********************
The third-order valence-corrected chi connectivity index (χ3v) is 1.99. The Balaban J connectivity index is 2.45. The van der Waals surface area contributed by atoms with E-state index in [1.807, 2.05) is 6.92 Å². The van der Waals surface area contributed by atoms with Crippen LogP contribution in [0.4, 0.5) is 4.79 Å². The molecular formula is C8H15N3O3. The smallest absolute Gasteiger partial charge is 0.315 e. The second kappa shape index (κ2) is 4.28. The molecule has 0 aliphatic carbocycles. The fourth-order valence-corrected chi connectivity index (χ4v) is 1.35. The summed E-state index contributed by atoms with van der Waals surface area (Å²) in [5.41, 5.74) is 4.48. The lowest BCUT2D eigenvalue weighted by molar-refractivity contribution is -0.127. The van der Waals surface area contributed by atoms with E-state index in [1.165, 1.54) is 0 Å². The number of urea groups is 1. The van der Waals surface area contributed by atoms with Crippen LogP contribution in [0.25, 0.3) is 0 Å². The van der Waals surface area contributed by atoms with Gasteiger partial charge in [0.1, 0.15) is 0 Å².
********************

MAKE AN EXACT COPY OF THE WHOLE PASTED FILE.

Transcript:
The third-order valence-corrected chi connectivity index (χ3v) is 1.99. The Balaban J connectivity index is 2.45. The van der Waals surface area contributed by atoms with E-state index in [1.807, 2.05) is 6.92 Å². The van der Waals surface area contributed by atoms with Crippen LogP contribution in [0.4, 0.5) is 4.79 Å². The molecular formula is C8H15N3O3. The smallest absolute Gasteiger partial charge is 0.315 e. The second kappa shape index (κ2) is 4.28. The molecule has 0 aliphatic carbocycles. The fourth-order valence-corrected chi connectivity index (χ4v) is 1.35. The summed E-state index contributed by atoms with van der Waals surface area (Å²) in [5.41, 5.74) is 4.48. The lowest BCUT2D eigenvalue weighted by molar-refractivity contribution is -0.127. The van der Waals surface area contributed by atoms with E-state index in [1.165, 1.54) is 0 Å². The number of urea groups is 1. The van der Waals surface area contributed by atoms with Crippen LogP contribution in [0.25, 0.3) is 0 Å². The van der Waals surface area contributed by atoms with Gasteiger partial charge in [0.1, 0.15) is 0 Å².